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Do I need to use a liner on a raised bed?

Hi again - some of you may remember my recent posts about removing lots of invasive reeds by my pond/stream.  Got lots of excellent planting ideas and got in touch with a site that specialises in bog plants and plants that don't mind wet soil and shade.  Am going with various types of Primula and some Astilbe.

I have now realised that this particular 9' patch is TOO wet, we had one day of rain and it's just terrible, so, I am going to put a low raised bed in there, our carpenter/builder used some wood on our pharmacy that is guaranteed for 30 years so am thinking that's my best bet BUT if I put a liner in won't I then be turning that area into a normal planting zone and the damp loving plants won't like it?  Am I making any sense here?

The benefit of the raised bed is that the grass won't get a foothold either.  I was going to go for a lowish one - looked online to get ideas ... which do you prefer?  Knee height or the really low one?
I've just spent two days solid digging out silt the full length of that stream with a trowel so I wouldn't damage the liner - got bitten to death :#

mid height

Or the log look - I like this but won't be able to get it with the long guarantee that the other material has, think this has a 15 year one.



  • FairygirlFairygirl west central ScotlandPosts: 49,135
    Yes - you need a liner. It protects the wood. It also retains moisture, so it's fine for the damp/bog loving plants. They'll draw up the moisture from below.
    I've done it many times, and it's good for creating wetter areas within a drier bed too. 

    Perhaps you'd be better looking at stone/brick for the edging though. I don't see the point of making it high in that site - it just means more filling.  :)
    It's a place where beautiful isn't enough of a word....

  • Yes,as fairy says
  • FairygirlFairygirl west central ScotlandPosts: 49,135
    @Nanny Beach - I see you've sent me a PM - unfortunately I can't see them properly [been like that for months] but I did see the pop up which appeared and was lucky enough to read it in time.
    Thank you for the support.
    It's a place where beautiful isn't enough of a word....

  • ren.bren.b Posts: 161
    We've added a lot more rocks to the edge of the stream there but it is literally sodden, the stream is nearly the same height as the ground there so keeps flooding over, I've dug out all the silt - right down to the pond liner. thanks as always for your advice. <3
  • Fairy tick!!
  • FairygirlFairygirl west central ScotlandPosts: 49,135
    Fairy tick!!

    @ren.b - if the area floods, you may need to take a different approach. Bog plants, but ones which can cope with a bit of drought too. 
    I can recommend Spartina - a grass which is suited to exactly those conditions.  :)
    It's a place where beautiful isn't enough of a word....

  • LoxleyLoxley NottinghamPosts: 4,976
    Just a personal observation, but those raised beds look more appropriate to a vegetable plot than what is currently a nice natural area by the pond. To raise the soil level I would simply make a mound of soil (incorporating grit), to about 30-45cm ht in the middle, and plant it up. You could lay large stones around the edge if you have them, which could increase the height further.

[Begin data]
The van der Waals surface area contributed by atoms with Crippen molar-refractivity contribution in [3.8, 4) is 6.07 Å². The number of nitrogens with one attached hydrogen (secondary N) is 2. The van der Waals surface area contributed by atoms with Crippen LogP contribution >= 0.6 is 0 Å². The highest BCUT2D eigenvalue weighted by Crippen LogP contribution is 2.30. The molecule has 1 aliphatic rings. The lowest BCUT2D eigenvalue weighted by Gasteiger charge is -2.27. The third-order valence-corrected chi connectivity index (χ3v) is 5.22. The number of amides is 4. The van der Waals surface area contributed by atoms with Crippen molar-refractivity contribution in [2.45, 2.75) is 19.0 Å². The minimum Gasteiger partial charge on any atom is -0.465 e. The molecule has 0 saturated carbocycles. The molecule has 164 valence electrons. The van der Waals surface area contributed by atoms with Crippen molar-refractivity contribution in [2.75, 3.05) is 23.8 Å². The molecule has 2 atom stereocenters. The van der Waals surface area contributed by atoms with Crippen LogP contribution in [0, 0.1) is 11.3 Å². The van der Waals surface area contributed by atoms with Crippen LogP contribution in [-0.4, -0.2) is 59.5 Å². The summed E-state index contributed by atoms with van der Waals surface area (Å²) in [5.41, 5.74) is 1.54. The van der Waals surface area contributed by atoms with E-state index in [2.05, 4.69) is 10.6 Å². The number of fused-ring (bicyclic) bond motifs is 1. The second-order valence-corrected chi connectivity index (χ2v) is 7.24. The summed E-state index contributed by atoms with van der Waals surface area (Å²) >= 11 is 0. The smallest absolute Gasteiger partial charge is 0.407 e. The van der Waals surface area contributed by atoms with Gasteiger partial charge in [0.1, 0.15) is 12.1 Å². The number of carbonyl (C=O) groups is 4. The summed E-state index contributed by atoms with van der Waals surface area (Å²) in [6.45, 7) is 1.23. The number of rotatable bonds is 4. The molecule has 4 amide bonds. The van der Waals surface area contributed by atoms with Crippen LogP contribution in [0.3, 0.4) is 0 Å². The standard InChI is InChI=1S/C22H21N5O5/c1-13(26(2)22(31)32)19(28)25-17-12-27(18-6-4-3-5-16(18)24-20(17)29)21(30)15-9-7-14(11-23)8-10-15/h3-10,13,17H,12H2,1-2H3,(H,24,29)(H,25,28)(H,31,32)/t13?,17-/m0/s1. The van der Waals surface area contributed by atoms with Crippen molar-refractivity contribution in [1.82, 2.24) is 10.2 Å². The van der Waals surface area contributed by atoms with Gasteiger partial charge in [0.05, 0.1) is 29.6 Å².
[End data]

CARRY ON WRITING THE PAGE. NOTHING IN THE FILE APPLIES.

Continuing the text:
• LoxleyLoxley NottinghamPosts: 4,976
    edited September 2021
    I would remove the grass from the whole area, up to the path, to minimise having to 'edge' the bed. 

  • FairygirlFairygirl west central ScotlandPosts: 49,135
    I'd agree @Loxley - I suggested stone or brick too. I don't think timber is the right material for that kind of area at all. Planting can be tailored to spill over edges a bit as well. 
    Increasing the area would certainly help. Easier to blend all the areas in together, and more plants means less 'wet'.   :)
    It's a place where beautiful isn't enough of a word....

  • ren.bren.b Posts: 161
    Hi guys, I've already got two stone raised beds, see pic 1, and haven't got the time, energy or money to get a ton of stone delivered and find someone to cut it and build (only just managed to get rid of the last dregs after 8 years).  I don't know if I've got the time to look after an area of plants that big (the area you suggested Loxely, it would need constant weeding etc, the grass always manages to regrow, it does it in my hosta area despite lots of cobbles.  Might put some edging at the back of them.

    I do agree with you about the timber - but I think that we have found the cause of that particular patch being wetter than anywhere else on that side - widening the stream walls and strategically rearranging the rocks to create tiny dams further up, clearing it of 8 years worth of silt will also make a difference.

    Not sure what to do right now to be honest, I'm knackered after digging up a border, we found rocks underneath about 2' big ... building rubble!!  If they've dumped over there too it will all have to be dug out.  I wonder if I can get something else to use as a planter that isn't made of wood or stone?  I just wanted something there instead of those awful reeds so when I got those out that's when I thought about a planter.  If THEY grew so well there, do I need to raise it at all if I sort out what's causing the soil to be so damp in the first place?

    The reeds seemed to be 'too happy' here ... got really messy and difficult to get to the old growth.

    Do you think the primula will be as happy in that area as the hosta obviously are?  Without my having to raise it?
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